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   These are the stories you will find in this week's newspaper:
  • A second chance: The new Day Reporting Center in Quincy held a grand opening that featured a recognition ceremony to honor achievements of people in the Alternative Sentencing Program.
  • Classrooms closed: Just days before classes were to begin, Quincy Elementary School staff were packing up classrooms in one wing of the structure because a roof needed to be replaced.
  • Body of missing man found: A search for missing Feather River College alumnus Lucius Robbi ended in Idaho with the discovery of his body and car. He was believed to have died from injuries sustained in a single-vehicle crash.

Boy’s helping hands rewarded

Alicia Knadler
Indian Valley Editor


Plumas County sheriff’s deputies pulled Greenville Elementary student Kyle Hitson out of a lineup of his classmates last week.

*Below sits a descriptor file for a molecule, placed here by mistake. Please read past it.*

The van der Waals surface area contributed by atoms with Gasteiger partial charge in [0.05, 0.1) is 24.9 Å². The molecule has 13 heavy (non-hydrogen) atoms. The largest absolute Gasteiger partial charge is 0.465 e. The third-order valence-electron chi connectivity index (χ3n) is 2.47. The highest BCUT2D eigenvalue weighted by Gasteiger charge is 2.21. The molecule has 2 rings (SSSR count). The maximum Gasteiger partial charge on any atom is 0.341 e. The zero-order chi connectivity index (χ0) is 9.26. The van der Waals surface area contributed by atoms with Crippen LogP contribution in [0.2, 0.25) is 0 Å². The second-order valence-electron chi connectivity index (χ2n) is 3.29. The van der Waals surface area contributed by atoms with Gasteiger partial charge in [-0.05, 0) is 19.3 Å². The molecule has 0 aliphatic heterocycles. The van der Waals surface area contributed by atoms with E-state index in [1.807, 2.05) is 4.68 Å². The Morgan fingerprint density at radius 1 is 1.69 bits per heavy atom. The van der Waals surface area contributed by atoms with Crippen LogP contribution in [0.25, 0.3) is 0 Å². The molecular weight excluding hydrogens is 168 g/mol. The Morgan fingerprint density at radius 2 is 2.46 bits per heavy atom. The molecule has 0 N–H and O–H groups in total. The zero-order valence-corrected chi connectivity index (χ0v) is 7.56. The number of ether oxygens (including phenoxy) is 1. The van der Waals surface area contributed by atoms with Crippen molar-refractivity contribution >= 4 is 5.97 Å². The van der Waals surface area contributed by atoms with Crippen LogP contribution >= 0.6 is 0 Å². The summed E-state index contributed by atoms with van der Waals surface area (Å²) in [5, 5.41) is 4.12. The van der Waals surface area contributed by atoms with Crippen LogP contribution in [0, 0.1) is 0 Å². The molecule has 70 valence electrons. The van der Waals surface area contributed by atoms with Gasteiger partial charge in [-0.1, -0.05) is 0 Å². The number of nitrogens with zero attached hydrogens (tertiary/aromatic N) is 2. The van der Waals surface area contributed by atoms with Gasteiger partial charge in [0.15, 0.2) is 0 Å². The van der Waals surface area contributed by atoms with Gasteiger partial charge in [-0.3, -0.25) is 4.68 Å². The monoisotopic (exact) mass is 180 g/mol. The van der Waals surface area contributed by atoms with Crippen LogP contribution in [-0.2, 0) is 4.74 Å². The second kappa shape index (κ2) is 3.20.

Deputy Phil Shannon and his wife, Che Shannon, also a sheriff’s office employee, stood on either side of Hitson and turned him to face the assembled students.

Then Che Shannon proceeded to tell them a story, a Christmas story.

She told the story related to her by Evergreen Market employee Mindy Griffin, who witnessed an extraordinary event.

Hitson had been in the market and saw the empty toy box under the Angel Tree.

He knew that those toys would go to poor children who might not otherwise receive much for Christmas.

He was sad, yet at the same time, he was determined to do something about it.

So he used his helping hands to earn allowance and make some extra money.

Then he went to the Dollar Store and spent it on a basket full of toys, more than $20 worth.

Griffin saw him come in to fill the box under the Angel Tree with them and had to call Che Shannon and share his story.

She spoke with the sheriff, deputies and fellow members of the sheriff’s association, the group with members who organize and support the toy drive for needy families.

They were so moved by the story that they wanted to honor his efforts publicly, to let all the children know what he did.

Shannon finished her story by telling the students that all it takes for them to do something special for someone else is to use their own helping hands.



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